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Dermatology . . . Page 3


 

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Edited Sample Report

Thank you for sending along this patient and for your helpful referral note. He presents for assessment of a recurrent dermatosis which first had its onset approximately one month ago. There do not appear to be any triggering factors at that time such as infection or new medications. He was treated with a course of systemic erythromycin and symptoms appeared to have resolved. However, he presents with recurrent pruritic plaques and wheals as well as deeper soft tissue swelling of the hands and feet. He has recently been started on Benadryl suspension with some improvement of symptoms. There have been no recent symptoms of fever, arthralgias, or other systemic symptoms. There is no past history of atopy or significant urticaria.

Exam: Revealed urticarial wheals with papules and plaques distributed over the trunk and extremities. Deeper soft tissue edema, consistent with angiodema was seen on the hands. No purpura or surface change was present.

Clinical findings are consistent with acute urticaria and angiodema. The lesions are transient and are not consistent with erythema multiforme. There does not appear to be any specific underlying etiology at present and he will start on therapy with H1 and H2 antihistamines. He will return for further review in one week.

Diagnosis: Urticaria and angiodema.

Plan: 1. Atarax suspension, 10-20 mg q. i.d.
         2. Cimetidine suspension, 300 mg b.i.d.

Edited Sample Report

Thank you for referring this patient to me. He presents for assessment of dermatitis symptoms involving the trunk and extremities. He has an underlying history of ectodermal dysplasia with symptoms involving the teeth and hair. His mother states that he will sweat but she notices this primarily on the palms only. There have apparently been no previous episodes of hyperpyrexia. He has been on topical therapy with Elocom ointment with some improvement of symptoms in the past. He does not use any regular emollients. He also has an underlying history of mild asthma. Review of the family history shows ectodermal dysplasia, apparently affecting a maternal uncle as well as maternal grandmother.

Exam: Revealed a distinctive facies consistent with ectodermal dysplasia. Scalp hair was present but was slightly sparse. A conical upper incisor was present but the remaining dentition was missing. No keratoderma of the hands and feet were present. General xerosis of the skin was seen with scattered patches of dermatitis on the trunk and extremities.

The clinical findings would be consistent with hypohidrotic ectodermal dysplasia. This is inherited as an x-link recessive trait. Hidrotic ectodermal dysplasia is inherited as an autosomal dominant trait and would not be associated with teeth abnormalities. There is a risk of hyperpyrexia with hypohidrotic ectodermal dysplasia and this was discussed today with the patient's mother. He also has findings of atopic dermatitis and will start on the above topical therapy with further review in one month.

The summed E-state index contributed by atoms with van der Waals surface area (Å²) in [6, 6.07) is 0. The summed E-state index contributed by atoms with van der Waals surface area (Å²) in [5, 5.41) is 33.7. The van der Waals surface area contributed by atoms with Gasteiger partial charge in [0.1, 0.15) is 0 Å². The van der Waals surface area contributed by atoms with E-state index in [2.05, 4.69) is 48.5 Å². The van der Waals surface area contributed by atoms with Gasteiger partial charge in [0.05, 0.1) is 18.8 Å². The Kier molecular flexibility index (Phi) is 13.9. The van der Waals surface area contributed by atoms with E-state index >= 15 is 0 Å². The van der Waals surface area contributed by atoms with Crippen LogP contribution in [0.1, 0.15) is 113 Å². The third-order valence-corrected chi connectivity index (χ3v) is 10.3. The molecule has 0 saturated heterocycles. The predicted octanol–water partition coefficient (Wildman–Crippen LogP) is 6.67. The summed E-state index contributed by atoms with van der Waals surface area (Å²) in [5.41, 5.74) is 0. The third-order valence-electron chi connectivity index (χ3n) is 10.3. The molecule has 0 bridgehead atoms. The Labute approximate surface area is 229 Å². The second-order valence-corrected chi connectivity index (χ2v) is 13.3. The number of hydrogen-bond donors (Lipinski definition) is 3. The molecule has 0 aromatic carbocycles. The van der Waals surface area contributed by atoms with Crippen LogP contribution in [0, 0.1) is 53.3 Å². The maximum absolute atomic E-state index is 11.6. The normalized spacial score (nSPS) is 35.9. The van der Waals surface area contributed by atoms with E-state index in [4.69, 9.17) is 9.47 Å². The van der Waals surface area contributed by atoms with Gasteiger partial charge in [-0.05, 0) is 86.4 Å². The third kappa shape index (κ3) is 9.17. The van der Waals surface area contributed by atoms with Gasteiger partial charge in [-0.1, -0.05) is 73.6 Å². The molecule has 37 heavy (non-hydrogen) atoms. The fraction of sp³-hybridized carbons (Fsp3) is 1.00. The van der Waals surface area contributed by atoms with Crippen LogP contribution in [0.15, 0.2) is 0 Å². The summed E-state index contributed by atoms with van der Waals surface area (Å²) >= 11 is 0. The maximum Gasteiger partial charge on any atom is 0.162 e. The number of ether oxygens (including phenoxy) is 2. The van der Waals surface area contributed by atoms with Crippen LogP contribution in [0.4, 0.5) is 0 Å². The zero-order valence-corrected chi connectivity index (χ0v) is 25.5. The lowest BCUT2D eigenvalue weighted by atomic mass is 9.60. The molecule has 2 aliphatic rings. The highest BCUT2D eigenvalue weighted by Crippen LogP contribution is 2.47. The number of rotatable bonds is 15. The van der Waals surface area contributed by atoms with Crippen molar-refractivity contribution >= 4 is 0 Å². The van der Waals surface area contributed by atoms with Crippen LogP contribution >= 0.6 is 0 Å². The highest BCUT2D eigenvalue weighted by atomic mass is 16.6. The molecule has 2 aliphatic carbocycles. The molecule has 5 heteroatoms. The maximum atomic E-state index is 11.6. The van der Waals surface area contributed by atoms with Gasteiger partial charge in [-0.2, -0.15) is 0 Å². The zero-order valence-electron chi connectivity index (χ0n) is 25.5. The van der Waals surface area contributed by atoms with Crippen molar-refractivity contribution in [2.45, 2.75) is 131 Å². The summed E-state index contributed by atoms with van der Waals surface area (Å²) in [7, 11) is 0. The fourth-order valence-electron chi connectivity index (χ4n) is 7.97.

Diagnoses: 1. Hypohidrotic ectodermal dysplasia.
                      2. Atopic dermatitis.

Plan: 1. 0.1% Celestoderm cream and ointment in equal parts applied b.i.d. to areas of dermatitis.
         2. Regular use of emolients.
         3. Measures were discussed to avoid heat and irritation of the skin.

Edited Sample Report

Thank you for asking me to see this pleasant patient. She presents with acute symptoms of an inflammatory plaque and subsequent ulceration developing on the anterior right lower leg, approximately two weeks ago. She describes a similar episode with an inflammatory nodular lesion developing with subsequent ulceration approximately six months ago. This subsequently showed healing over a seven-week period. She was treated with systemic antibiotics at that time, although she states that this did not appear to show any significant effect. She has also been recently started on oral Keflex therapy. She describes quite significant tenderness associated with the lesion. She has not developed any systemic symptoms such as fever or arthralgia. There is no history of underlying inflammatory bowel disease, arthritis, or other significant systemic disorder.

Exam: Revealed a 6 cm arcuate plaque. This showed a necrotic blue-grey centre with undermining as well as pustules at the periphery of the plaque. Secondary superficial ulceration was present. Healed, mildly-atrophic scars with post-inflammatory pigmentation were seen on the lateral aspect of the right leg.

The clinical findings are consistent with pyoderma gangrenosum. There does not appear to be an underlying etiology at present. She was started on the above treatment measures with further review in five days.

Diagnosis: Pyodermic gangrenosum.

Plan: 1. Investigations to include cutaneous biopsy, swab for culture, and CBC.
         2. Prednisone, 30 mg b.i.d.
         3. Topical therapy to consist of normal saline compresses followed by Polysporin ointment and non-adherent dressing.

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